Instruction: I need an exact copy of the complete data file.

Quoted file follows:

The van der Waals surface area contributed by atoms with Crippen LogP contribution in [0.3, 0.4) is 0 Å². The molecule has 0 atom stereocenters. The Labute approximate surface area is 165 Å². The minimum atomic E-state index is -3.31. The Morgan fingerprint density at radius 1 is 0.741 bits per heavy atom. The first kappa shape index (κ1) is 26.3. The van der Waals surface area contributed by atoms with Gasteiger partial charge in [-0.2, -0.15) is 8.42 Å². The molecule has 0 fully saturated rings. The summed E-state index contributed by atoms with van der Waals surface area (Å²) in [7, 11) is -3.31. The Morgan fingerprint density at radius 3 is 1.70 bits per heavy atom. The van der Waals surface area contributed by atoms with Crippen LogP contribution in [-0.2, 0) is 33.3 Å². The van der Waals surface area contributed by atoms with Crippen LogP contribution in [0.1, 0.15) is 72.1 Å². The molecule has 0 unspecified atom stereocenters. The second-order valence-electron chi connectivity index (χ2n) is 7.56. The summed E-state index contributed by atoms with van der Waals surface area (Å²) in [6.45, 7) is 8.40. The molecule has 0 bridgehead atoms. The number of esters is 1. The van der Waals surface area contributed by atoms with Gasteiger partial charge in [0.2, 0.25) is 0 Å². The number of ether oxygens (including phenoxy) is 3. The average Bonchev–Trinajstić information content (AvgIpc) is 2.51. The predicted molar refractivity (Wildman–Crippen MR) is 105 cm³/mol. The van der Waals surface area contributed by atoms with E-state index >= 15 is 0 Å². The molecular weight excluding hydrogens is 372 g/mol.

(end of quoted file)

The van der Waals surface area contributed by atoms with Crippen LogP contribution in [0.3, 0.4) is 0 Å². The molecule has 0 atom stereocenters. The Labute approximate surface area is 165 Å². The minimum atomic E-state index is -3.31. The Morgan fingerprint density at radius 1 is 0.741 bits per heavy atom. The first kappa shape index (κ1) is 26.3. The van der Waals surface area contributed by atoms with Gasteiger partial charge in [-0.2, -0.15) is 8.42 Å². The molecule has 0 fully saturated rings. The summed E-state index contributed by atoms with van der Waals surface area (Å²) in [7, 11) is -3.31. The Morgan fingerprint density at radius 3 is 1.70 bits per heavy atom. The van der Waals surface area contributed by atoms with Crippen LogP contribution in [-0.2, 0) is 33.3 Å². The van der Waals surface area contributed by atoms with Crippen LogP contribution in [0.1, 0.15) is 72.1 Å². The molecule has 0 unspecified atom stereocenters. The second-order valence-electron chi connectivity index (χ2n) is 7.56. The summed E-state index contributed by atoms with van der Waals surface area (Å²) in [6.45, 7) is 8.40. The molecule has 0 bridgehead atoms. The number of esters is 1. The van der Waals surface area contributed by atoms with Gasteiger partial charge in [0.2, 0.25) is 0 Å². The number of ether oxygens (including phenoxy) is 3. The average Bonchev–Trinajstić information content (AvgIpc) is 2.51. The predicted molar refractivity (Wildman–Crippen MR) is 105 cm³/mol. The van der Waals surface area contributed by atoms with E-state index >= 15 is 0 Å². The molecular weight excluding hydrogens is 372 g/mol.